Friday, March 24, 2017

Thoughts from Galicia: 24.3.17

More comments have come in about about Spain and Galicia in the first half of the 20th century. Eamon has told me that, when he first arrived in La Coruña, there were knife sharpeners(afiladores) in the streets during the day and watchmen(serenos) patrolling them during the night. And my friend Ian has advised that, in the towns and villages he visited in the late 50s, drinking water was only available from a pump in the main square. And that there was a guardia civil on every corner.

Reader Maria has commented on the aspects of poverty at the time of her grandmother here in Galicia. Going further back still – to the late 1830s – here's what George Borrow had to say about Galicia, when he first entered it, on horseback: The villages were mostly an assemblage of wretched cabins; the roofs were thatched, dank, and moist, and not infrequently covered with rank vegetation. There were dunghills before the doors, and no lack of pools and puddles. Immense swine were stalking about, intermingled with naked children. The interior of the cabins corresponded with their external appearance: they were filled with filth and misery.

When you look at today's Spain and marvel at such things as its ultra-modern road and high-speed rail network, you can be forgiven for forgetting that, back in the 60s, Spain was officially part of the Developing World. No wonder Spaniards love the EU, the source of massive largesse. Only relatively recently did Poland take over as the biggest beneficiary of this. Which is ironic as - in contrast to Spain - Poland is not showing much gratitude. In fact, it's threatening to replace the UK as the bad boy on the EU block. See the article at the end of this post on this.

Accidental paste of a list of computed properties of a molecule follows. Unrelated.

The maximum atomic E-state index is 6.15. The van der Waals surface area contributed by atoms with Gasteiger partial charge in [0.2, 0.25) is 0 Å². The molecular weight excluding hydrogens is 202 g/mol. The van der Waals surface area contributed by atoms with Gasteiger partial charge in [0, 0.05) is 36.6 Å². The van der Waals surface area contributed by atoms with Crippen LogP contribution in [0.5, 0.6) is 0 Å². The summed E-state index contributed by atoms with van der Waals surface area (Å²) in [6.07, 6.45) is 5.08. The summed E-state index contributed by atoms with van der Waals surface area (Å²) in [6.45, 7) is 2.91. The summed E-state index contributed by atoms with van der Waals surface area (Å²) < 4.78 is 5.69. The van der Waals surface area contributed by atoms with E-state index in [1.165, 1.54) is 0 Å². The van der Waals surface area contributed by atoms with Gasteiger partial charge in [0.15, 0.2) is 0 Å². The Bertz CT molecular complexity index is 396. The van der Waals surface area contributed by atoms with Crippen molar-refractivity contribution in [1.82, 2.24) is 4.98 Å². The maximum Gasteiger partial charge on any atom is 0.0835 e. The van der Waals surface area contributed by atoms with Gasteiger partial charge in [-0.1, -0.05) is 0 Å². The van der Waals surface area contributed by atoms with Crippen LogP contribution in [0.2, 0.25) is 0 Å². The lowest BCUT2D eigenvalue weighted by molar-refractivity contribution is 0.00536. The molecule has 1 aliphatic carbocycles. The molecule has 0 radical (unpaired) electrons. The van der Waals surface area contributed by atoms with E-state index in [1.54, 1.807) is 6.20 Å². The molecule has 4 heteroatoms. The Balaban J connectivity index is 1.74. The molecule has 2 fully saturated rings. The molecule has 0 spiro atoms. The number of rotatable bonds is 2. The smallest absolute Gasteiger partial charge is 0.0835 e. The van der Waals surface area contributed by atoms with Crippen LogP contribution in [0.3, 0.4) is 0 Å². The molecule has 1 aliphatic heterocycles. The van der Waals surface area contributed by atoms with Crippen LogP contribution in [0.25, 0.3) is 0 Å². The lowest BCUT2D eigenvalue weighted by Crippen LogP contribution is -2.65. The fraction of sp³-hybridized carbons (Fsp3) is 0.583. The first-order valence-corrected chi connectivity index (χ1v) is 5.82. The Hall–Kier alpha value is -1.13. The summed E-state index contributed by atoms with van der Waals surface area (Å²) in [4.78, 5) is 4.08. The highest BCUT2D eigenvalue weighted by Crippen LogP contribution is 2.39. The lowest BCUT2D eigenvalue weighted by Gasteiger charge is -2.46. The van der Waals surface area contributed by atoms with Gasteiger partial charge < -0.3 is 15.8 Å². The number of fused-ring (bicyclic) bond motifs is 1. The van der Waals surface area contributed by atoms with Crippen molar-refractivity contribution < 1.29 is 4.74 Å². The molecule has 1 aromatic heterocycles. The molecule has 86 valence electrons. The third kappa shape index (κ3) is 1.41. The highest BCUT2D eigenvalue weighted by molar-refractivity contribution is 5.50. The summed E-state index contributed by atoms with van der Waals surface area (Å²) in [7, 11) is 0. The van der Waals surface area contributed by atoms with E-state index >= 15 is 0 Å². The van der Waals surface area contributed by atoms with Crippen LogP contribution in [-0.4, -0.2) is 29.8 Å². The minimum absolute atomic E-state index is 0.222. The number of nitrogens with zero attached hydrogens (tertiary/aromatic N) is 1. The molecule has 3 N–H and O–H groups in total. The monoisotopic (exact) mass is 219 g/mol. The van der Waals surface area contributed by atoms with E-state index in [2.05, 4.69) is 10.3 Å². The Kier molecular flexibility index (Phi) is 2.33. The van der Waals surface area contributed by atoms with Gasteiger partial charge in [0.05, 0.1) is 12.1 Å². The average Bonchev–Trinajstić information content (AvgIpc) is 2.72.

By the way . . .There was the occasional knife sharpener on the streets of my street when I was a kid.

Back to modern Spain . . . Here, from The Local, is a list of the 'strange' things Spanish parents do with their kids:

And here's a scarcely believable account of a suit taken out by a teenager against his mother, for taking his mobile phone off him. He accused her of maltreatment.

Here's The Local's list of the Top Ten paradors in Spain. I featured No. 1 here a few months ago, of course.

As for the Spanish economy, here's something that reflects the macro-micro void I keep banging on about.

I read conflicting reports about the Spanish construction industry. Generally speaking, it's still in the doldrums. Pontevedra, for example, has only 10% of the number of active architects it had back in the boom. (As if we care). But, in Madrid, huge investment is going into office premises. Which Spain thinks is a major positive factor in her favour in the current Continental war to get bits of the London financial business post Brexit.

On the latter, Don Quijones reports that Frankfurt is the way-ahead favourite to bag the biz. See here on this.